It's interesting to note the patterns here, though. Law enforcement is rightly very concerned about crime in the digital domain [we should be grateful for that] but at the same time the test cases they bring to Court [i.e. the San Bernardino phone case against Apple] are clearly being carefully selected not for their severity but for their applicability as "test cases". The really interesting thing is that "public opinion" seems to matter as much as the remedy that they seek...

      As the saying goes: "The road to hell is paved with good intentions"

      1. Anonymous Coward
        Anonymous Coward

        Re: This Is Where It Gets Interesting...

        That's an interesting point you raise. Are law enforcement officers permitted to commit other felonies whilst in pursuit of a larger crime?

        Two answers:

        1 - yes, if duly authorised by a judge. It would be rather hard to do any sort of undercover work otherwise.

        2 - the eternal problem: who watches the watchmen? This is the exact reason why transparency and accountability should not be optional.

        Sorry to be harsh here, but I have to whistle back some commentards here because they are falling into the terrorist trap of letting emotions come before judgement. There is no fundamental difference in legal process between someone dealing in drugs or someone engaging in child porn insofar that the legal process MUST remain identical: suspicion, warrant to gather evidence, arrests, evidence in court plus full methodology to ensure we're not facing an unsafe conviction due to entrapment or misinterpreted technical evidence, and then a proper trial where the main challenge is to avoid trial by media because you can be damn sure that the "success" will somehow magically leak before there's even a trial.

        The reason I'm harsh here is because I have seen CP been used to ruin someone's life, just because he upset some foreign dignitaries. In the UK, all you need is possession so if I send you a USB stick in the post with CP and then tip off the police they will be there in an hour and raid your place. That means they'll take all your tech, leaving you for months with nothing more sophisticated than a calculator unless you buy (the police doesn't care you have a life and a business to run), and if they find that USB stick you WILL be found guilty because if there is one thing the police will NOT investigate, it is any evidence that you may be innocent. The judge will happily play along with this because the whole assembly is only after the statistics, not justice.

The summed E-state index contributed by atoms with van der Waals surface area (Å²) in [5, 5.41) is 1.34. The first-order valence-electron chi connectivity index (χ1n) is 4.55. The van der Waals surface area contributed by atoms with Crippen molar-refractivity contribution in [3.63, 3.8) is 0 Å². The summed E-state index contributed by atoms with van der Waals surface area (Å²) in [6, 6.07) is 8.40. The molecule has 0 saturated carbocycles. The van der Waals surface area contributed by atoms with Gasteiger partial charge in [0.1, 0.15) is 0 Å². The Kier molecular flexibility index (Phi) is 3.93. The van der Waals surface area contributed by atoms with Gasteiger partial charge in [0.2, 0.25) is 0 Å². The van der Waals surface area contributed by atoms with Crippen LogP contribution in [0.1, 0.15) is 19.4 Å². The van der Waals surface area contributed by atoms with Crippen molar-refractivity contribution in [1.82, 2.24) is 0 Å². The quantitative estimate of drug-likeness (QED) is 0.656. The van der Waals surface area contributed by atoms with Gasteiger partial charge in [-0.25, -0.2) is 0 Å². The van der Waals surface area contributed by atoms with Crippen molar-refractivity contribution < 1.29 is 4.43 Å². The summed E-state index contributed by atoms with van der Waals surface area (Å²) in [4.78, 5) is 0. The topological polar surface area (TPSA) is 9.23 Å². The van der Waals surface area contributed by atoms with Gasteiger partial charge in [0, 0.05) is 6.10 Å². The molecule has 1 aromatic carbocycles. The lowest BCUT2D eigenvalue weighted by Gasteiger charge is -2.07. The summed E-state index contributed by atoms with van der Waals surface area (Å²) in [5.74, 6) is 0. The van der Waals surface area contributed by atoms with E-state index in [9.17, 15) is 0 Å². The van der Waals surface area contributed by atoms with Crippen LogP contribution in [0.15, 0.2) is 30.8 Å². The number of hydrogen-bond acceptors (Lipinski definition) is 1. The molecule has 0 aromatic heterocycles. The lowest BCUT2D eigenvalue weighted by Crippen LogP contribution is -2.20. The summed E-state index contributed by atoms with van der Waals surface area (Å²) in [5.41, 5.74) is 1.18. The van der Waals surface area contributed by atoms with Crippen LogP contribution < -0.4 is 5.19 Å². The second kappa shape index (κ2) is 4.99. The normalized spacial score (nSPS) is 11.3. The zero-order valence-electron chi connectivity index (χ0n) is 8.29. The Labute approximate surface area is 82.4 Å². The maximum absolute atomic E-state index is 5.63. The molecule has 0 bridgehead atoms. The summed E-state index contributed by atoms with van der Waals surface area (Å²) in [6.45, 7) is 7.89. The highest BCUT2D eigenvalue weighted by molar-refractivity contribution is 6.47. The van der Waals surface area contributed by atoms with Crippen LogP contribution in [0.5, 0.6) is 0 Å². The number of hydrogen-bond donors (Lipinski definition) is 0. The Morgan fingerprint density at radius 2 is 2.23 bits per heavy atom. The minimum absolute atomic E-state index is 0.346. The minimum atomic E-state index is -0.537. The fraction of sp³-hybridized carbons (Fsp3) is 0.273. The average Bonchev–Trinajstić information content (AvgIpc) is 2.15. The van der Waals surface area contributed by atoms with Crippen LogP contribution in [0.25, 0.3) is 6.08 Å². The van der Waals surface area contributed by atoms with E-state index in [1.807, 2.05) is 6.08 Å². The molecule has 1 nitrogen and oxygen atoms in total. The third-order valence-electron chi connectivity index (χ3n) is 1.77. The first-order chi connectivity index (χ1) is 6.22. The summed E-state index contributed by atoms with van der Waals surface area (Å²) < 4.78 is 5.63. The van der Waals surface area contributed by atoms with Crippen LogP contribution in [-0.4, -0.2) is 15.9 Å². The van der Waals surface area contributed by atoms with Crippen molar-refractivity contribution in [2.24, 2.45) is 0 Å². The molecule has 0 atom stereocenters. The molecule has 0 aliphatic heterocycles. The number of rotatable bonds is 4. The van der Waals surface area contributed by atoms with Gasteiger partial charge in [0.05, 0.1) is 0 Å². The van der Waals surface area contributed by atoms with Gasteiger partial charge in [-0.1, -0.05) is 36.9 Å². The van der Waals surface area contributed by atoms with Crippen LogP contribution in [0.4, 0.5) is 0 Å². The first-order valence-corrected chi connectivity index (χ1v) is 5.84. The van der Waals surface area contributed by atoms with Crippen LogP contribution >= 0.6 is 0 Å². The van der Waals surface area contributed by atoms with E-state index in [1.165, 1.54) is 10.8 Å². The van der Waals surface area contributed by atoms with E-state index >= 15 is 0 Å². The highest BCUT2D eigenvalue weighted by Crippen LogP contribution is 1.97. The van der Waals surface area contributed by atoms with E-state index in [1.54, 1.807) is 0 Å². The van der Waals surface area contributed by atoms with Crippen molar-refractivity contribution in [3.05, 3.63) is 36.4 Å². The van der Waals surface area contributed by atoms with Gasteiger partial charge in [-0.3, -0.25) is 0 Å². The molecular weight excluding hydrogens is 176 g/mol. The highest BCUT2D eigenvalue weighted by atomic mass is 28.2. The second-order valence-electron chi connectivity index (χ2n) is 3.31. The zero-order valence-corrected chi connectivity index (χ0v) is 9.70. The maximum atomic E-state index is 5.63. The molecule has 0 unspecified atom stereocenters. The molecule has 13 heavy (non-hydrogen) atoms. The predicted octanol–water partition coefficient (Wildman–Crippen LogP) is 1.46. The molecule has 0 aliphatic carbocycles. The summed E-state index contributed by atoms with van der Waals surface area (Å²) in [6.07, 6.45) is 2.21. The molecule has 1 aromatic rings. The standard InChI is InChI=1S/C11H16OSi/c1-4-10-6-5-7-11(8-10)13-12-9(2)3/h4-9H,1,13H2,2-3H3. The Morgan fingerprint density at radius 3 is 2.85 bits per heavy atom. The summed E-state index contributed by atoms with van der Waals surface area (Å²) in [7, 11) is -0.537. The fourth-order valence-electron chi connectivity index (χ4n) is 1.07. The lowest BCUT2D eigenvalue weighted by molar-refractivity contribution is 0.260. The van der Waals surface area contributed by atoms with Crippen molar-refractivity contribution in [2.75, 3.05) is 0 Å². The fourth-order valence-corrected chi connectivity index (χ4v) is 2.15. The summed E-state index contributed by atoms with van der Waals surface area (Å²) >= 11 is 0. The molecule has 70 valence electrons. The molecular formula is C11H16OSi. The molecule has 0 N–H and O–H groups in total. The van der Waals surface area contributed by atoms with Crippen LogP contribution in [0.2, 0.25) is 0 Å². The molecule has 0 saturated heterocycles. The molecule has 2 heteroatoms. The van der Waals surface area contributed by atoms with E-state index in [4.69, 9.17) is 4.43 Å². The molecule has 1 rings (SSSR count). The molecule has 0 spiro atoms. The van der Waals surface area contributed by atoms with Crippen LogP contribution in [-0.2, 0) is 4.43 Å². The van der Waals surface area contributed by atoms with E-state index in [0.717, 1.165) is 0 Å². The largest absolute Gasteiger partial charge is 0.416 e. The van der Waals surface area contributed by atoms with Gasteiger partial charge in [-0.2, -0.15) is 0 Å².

As for consequences, it means you're on a register that pretty much prevents you from working anywhere with children, and if you have a family, it means you are no longer even allowed to see your kids without a third person present. If you had a business that relied on trust, or maybe a clearance, you can kiss that goodbye too - you best start thinking about working abroad.

        And no, nobody will be interested that you have been falsely convicted, nobody. I could not believe it when I started to review the case and I must say it wholly destroyed any shred of trust I had left in the legal system - a more blatant case of entrapment was hardly possible.

        Now you know what you have to keep all your data encrypted. Not because of theft, but because someone could add something and so make use of a government implemented mechanism to put people aside who become a problem. Now imagine what can be done with a hacked photo stream or with WhatsApp, your number and and a burner phone..

        Law enforcement has never been less on the side of the citizen.

        1. martinusher Silver badge

          Re: This Is Where It Gets Interesting...

          This is why I've never liked anti-child porn crusades. Its not that I'm in favor of child porn -- or any porn, come to think of it -- but I have always thought that making possession of information without intent is the very thin edge of a very large wedge. There are many issues here, but the most obvious one from a programmer's perspective is that CP is just a class of information. If you build a trans-national enforcement regime around that class then there is exactly nothing to stop you from using the same enforcement regime on any other class of information. Obviously everyone will tell me I'm just being paranoid, that they'd never do that and so on, but that's a huge leap of faith that flies in the face of history.